The primary outcome was CXRs ordered per patient per day by hospital unit (CVICU or MICU). The baseline period included all data between October 1, 2014 and September 15, 2015. To account for priming of providers from didactic education, we allowed a washout period from September 16, 2015 to October 4, 2015. As a preliminary analysis, we compared CXR rates in the baseline and intervention periods using Wilcoxon rank-sum tests. We then conducted interrupted time-series analyses with segmented linear regression to assess differences in linear trends in CXR rates over the two periods. To account for different staffing models in the MICU, we stratified the impact of the intervention by team—medical resident (physician) or ACNP. R version 3.4.0 was used for statistical analysis.21
Our qualitative evaluation consisted of embedded observation and semistructured interviews with stakeholders. The qualitative portion was guided by the Consolidated Framework for Implementation Research (CFIR), a widely used framework for design and evaluation of improvement initiatives that helped us to determine major facilitators and barriers to implementation.22,23
From November 2015 to January 2016, we observed morning rounds in the CVICU and MICU one to two times weekly to understand factors facilitating and inhibiting uptake of the intervention. Observations were recorded and organized using a CFIR-based template and directed toward understanding interactions among team members (eg, the decision-making process hierarchy), team workflows and decision-making processes, process of ordering CXRs, and providers’ knowledge and perceptions of the CXR intervention (see Supplemental Material, 3 – CFIR Table).22,23 After rounds, ICU team members were invited to share suggestions for improving the intervention. All observations occurred during and shortly following morning rounds when the vast majority of routine CXRs are ordered; we did not evaluate night or evening workflows. In the spirit of continuous improvement, we evaluated data in real-time.
Based on the direct observations, we developed semistructured interview questions to further evaluate provider perspectives (eg, “Do you believe ICU patients need a daily CXR?”) and constructs aligning with CFIR (eg, “intervention source—internally vs externally developed;” see Supplemental Material, 4 – Interview Questions).
Stakeholders from both ICUs were recruited through e-mail and in-person requests to participate in semistructured interviews. In the CVICU, we interviewed critical care physicians, anesthesia critical care fellows, and ACNPs. In the MICU, we interviewed medical students, interns, residents, critical care fellows, attending intensivist physicians, and ACNPs. We also interviewed X-ray technologists who routinely perform portable films in the units.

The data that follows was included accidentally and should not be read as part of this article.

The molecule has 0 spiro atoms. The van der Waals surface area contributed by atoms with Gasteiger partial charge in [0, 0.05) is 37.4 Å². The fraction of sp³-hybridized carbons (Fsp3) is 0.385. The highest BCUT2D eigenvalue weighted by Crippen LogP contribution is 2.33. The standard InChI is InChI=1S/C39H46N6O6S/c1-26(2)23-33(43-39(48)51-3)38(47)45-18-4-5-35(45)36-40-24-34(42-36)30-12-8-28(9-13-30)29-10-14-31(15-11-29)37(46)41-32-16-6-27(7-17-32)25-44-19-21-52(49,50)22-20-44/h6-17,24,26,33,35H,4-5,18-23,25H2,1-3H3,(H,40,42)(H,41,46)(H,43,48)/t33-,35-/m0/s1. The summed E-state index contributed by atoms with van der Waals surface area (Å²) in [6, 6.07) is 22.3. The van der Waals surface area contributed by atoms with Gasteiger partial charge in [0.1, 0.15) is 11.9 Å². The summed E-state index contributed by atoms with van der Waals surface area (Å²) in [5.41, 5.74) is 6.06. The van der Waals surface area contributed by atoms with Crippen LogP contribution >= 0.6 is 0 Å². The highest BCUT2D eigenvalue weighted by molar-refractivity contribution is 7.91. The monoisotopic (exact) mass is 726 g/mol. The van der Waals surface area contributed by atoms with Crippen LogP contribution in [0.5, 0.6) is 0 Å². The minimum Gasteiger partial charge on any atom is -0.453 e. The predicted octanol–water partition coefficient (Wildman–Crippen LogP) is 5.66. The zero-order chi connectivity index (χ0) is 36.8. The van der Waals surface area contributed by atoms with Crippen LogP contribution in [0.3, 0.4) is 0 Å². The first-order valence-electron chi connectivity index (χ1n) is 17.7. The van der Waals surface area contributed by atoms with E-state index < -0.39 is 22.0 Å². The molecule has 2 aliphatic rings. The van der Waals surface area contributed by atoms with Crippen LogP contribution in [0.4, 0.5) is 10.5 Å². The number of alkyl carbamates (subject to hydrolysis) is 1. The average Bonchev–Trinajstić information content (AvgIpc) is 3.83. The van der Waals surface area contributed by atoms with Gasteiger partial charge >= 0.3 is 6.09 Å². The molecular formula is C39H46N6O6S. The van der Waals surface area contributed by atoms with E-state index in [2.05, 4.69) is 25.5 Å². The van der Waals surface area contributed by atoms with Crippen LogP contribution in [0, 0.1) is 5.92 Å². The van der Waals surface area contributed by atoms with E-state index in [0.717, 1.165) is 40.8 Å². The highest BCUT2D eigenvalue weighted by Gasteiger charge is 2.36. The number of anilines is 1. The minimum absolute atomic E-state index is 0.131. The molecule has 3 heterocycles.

Cardiovascular Intensive Care Unit
The median baseline CXR ordering rate in the CVICU was 1.16 CXRs per patient per day, with interquartile range (IQR) 1.06-1.28. During the intervention period, the rate dropped to 1.07 (IQR 0.94-1.21; P < .001; Table 2). The time-series analysis suggested an essentially flat trend during the baseline period, followed by a small but significant drop in ordering rates during the intervention period (P < .001; Table 3 and Figure 1). Ordering rates appeared to increase slightly over the course of the intervention period, but this slight upward trend was not significantly different from the flat trend seen during the baseline period.
Medical Intensive Care Unit
For both physician and ACPN teams, the median baseline CXR ordering rates in the MICU were much lower than the baseline rate in the CVICU (Table 2). For the MICU physician care team, the baseline CXR ordering rate was 0.60 CXRs per patient per day (IQR 0.48-0.73). For the ACNP team, the median rate was 0.39 CXRs per patient per day (IQR 0.21-0.57). Both rates stayed approximately the same during the intervention period (Table 2). The time-series analysis suggested a statistically significant but very slight downward trend in CXR ordering rates during the baseline period, in the physician (P = .011) and ACNP (P = .022) teams (Table 3, Figure 2). Under this model, a small increase in CXR ordering initially occurred during the intervention period for both physician and ACNP teams (P = .010 and P = .055, respectively), after which the rates declined slightly. Trends in ordering rates during the intervention period were not significantly different from the slight downward trends seen during the baseline period.
We identified 25 of 39 CFIR constructs as relevant to the initiative (see Supplemental Materials, 3 – CFIR Table.) We determined the major facilitators of deimplementation to be peer champion discussions about CXR ordering on rounds and weekly data feedback, particularly if accompanied by in-person follow-up.